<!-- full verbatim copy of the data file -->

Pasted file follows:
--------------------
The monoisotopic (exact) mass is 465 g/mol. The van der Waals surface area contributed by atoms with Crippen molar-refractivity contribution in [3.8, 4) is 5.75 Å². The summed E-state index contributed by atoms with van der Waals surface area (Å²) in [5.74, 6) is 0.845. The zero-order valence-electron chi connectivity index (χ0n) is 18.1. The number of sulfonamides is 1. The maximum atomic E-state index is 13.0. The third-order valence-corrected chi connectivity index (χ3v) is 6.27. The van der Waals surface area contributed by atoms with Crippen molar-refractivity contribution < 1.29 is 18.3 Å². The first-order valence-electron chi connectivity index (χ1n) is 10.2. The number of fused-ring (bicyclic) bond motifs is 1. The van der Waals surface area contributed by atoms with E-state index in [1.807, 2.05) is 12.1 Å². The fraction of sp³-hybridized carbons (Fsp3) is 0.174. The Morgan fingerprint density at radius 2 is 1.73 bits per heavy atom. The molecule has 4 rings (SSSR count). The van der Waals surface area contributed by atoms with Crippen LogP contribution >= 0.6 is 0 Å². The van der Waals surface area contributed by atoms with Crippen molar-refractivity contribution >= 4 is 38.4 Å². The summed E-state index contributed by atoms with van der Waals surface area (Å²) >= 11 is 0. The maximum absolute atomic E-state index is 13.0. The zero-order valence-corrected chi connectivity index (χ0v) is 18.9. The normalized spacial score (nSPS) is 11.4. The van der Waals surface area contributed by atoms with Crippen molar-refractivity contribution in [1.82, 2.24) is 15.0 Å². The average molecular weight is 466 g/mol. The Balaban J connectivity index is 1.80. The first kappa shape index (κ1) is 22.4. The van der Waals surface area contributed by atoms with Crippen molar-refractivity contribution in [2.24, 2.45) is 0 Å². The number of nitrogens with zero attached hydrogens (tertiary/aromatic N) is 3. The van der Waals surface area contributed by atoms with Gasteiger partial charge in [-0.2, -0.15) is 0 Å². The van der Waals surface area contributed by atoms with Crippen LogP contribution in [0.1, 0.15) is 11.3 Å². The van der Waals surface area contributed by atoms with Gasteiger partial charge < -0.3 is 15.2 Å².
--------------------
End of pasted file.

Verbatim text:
The monoisotopic (exact) mass is 465 g/mol. The van der Waals surface area contributed by atoms with Crippen molar-refractivity contribution in [3.8, 4) is 5.75 Å². The summed E-state index contributed by atoms with van der Waals surface area (Å²) in [5.74, 6) is 0.845. The zero-order valence-electron chi connectivity index (χ0n) is 18.1. The number of sulfonamides is 1. The maximum atomic E-state index is 13.0. The third-order valence-corrected chi connectivity index (χ3v) is 6.27. The van der Waals surface area contributed by atoms with Crippen molar-refractivity contribution < 1.29 is 18.3 Å². The first-order valence-electron chi connectivity index (χ1n) is 10.2. The number of fused-ring (bicyclic) bond motifs is 1. The van der Waals surface area contributed by atoms with E-state index in [1.807, 2.05) is 12.1 Å². The fraction of sp³-hybridized carbons (Fsp3) is 0.174. The Morgan fingerprint density at radius 2 is 1.73 bits per heavy atom. The molecule has 4 rings (SSSR count). The van der Waals surface area contributed by atoms with Crippen LogP contribution >= 0.6 is 0 Å². The van der Waals surface area contributed by atoms with Crippen molar-refractivity contribution >= 4 is 38.4 Å². The summed E-state index contributed by atoms with van der Waals surface area (Å²) >= 11 is 0. The maximum absolute atomic E-state index is 13.0. The zero-order valence-corrected chi connectivity index (χ0v) is 18.9. The normalized spacial score (nSPS) is 11.4. The van der Waals surface area contributed by atoms with Crippen molar-refractivity contribution in [1.82, 2.24) is 15.0 Å². The average molecular weight is 466 g/mol. The Balaban J connectivity index is 1.80. The first kappa shape index (κ1) is 22.4. The van der Waals surface area contributed by atoms with Crippen molar-refractivity contribution in [2.24, 2.45) is 0 Å². The number of nitrogens with zero attached hydrogens (tertiary/aromatic N) is 3. The van der Waals surface area contributed by atoms with Gasteiger partial charge in [-0.2, -0.15) is 0 Å². The van der Waals surface area contributed by atoms with Crippen LogP contribution in [0.1, 0.15) is 11.3 Å². The van der Waals surface area contributed by atoms with Gasteiger partial charge < -0.3 is 15.2 Å².